DONOVAN: What's really important too is that everybody's talking about online learning, and truly what we're doing is emergency remote learning. And so, we didn't want that to be a hindrance to any student's grade or their progress to the next grade level. So as we navigate this new emergency remote learning, we want to make sure that it is the best possible scenario for our students.

PRENTICE: Can we just pause for a second? Just the very phrase emergency remote learning. Something like this would normally take years to think about, to debate, to test, to roll out. This is rather stunning.

ROBERTS: It really is. And I think that our families are going to discover, I think first they're going to be a little bit surprised, they're going to expect to know five to six periods of instruction every day, and we've really slowed that down because it is emergency remote learning. It's not your typical online environment that someone chooses. Interestingly enough, I have my own son is in college and had to switch to online and that's hard at the college level even when you haven't been adapted to that.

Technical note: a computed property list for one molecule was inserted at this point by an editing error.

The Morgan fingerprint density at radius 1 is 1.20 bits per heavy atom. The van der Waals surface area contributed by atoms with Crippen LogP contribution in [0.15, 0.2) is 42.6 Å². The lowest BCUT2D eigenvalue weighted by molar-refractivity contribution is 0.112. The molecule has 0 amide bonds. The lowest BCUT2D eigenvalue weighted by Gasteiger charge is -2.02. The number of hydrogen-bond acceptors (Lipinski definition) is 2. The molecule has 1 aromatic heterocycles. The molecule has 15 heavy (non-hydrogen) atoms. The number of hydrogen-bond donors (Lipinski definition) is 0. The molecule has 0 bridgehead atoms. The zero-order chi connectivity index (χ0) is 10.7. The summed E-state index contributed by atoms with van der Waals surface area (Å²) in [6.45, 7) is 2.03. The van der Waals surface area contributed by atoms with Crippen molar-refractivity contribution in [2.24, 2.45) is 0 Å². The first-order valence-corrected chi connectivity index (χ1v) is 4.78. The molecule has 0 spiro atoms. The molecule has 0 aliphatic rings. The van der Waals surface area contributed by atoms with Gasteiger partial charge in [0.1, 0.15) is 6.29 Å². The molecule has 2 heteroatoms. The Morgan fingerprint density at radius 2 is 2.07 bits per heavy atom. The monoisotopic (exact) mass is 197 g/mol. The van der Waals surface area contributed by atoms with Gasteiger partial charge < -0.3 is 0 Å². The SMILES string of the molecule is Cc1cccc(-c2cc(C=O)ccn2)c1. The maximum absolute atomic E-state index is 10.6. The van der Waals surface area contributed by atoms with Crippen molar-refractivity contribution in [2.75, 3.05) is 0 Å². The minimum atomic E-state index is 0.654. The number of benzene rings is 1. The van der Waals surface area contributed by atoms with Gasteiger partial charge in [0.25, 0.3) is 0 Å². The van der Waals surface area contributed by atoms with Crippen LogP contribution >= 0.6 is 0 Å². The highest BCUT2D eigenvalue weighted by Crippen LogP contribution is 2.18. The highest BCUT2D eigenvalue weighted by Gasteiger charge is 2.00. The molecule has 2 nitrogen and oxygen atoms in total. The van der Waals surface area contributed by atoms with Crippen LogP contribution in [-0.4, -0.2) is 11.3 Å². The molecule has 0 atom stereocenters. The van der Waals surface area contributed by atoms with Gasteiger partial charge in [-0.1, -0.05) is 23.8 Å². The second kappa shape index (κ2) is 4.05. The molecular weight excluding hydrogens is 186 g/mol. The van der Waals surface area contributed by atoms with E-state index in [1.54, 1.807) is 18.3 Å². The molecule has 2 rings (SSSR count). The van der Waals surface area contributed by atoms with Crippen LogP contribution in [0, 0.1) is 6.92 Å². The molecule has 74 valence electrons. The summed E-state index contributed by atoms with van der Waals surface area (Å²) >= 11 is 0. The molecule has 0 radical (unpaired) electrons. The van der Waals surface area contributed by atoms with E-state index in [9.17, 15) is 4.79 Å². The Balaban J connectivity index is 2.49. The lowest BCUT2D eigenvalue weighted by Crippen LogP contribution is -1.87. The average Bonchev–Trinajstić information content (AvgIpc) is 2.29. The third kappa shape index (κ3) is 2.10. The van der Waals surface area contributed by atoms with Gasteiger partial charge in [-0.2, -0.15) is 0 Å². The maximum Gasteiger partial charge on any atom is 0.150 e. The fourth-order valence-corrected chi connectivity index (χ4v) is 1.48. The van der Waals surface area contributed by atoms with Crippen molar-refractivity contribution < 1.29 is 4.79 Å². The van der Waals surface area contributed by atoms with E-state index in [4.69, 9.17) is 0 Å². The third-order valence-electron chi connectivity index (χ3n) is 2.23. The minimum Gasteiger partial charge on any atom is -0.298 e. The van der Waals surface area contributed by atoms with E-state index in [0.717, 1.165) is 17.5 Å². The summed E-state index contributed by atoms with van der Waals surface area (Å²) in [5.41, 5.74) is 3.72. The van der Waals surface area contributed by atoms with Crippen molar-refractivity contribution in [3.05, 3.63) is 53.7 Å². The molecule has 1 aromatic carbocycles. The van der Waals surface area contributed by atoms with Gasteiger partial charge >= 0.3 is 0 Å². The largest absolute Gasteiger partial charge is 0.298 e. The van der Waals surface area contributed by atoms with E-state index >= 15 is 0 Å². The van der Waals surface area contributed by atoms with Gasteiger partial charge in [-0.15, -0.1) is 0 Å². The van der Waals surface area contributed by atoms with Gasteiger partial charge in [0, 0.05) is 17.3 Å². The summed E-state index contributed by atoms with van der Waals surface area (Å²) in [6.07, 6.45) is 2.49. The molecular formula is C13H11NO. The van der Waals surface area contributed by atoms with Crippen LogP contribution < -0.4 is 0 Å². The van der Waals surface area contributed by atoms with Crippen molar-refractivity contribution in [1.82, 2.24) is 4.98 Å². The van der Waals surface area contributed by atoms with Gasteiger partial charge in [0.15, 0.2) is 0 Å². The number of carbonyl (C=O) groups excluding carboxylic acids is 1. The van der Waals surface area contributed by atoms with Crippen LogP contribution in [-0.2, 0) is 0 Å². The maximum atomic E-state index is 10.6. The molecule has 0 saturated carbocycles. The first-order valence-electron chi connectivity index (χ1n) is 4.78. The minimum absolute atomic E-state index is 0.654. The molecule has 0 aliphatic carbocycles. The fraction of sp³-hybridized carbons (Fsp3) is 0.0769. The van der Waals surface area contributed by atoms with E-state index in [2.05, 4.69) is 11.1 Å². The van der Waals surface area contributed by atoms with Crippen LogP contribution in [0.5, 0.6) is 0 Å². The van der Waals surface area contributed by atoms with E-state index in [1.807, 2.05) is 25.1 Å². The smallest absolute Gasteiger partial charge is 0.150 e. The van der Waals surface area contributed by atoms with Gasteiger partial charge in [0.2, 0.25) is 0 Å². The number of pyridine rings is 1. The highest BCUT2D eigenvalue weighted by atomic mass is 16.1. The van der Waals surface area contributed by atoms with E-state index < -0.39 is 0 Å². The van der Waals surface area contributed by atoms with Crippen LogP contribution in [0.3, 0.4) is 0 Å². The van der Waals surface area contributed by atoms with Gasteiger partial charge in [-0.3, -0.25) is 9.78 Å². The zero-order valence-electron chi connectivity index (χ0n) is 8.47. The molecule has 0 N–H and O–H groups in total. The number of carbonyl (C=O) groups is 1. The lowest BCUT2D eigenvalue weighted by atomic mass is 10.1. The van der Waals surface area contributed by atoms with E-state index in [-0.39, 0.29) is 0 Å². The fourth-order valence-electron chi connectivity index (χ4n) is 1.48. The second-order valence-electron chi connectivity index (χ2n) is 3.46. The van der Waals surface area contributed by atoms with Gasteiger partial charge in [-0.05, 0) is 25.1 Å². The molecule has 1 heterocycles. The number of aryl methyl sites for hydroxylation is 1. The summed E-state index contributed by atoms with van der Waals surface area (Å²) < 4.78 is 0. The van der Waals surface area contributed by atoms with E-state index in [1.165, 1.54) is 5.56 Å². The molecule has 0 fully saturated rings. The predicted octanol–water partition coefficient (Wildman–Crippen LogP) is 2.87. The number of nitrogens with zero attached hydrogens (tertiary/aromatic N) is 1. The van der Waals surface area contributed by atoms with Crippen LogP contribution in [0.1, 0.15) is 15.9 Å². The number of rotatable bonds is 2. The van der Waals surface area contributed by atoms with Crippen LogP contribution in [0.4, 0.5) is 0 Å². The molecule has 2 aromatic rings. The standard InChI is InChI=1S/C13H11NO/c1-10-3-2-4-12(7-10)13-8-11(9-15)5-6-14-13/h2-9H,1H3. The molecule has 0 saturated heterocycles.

So I think we have to remember this is a whole new world for folks, and not only are we trying to do emergency remote learning, but we're trying to navigate it in a scenario that we have never seen before in the nation or the world.

PRENTICE: Lisa Roberts is the Deputy School Superintendent for the Boise School District. And Debbie Donovan is Boise High area director. Best of luck in the coming weeks and stay healthy and stay safe.

Find reporter George Prentice on Twitter @georgepren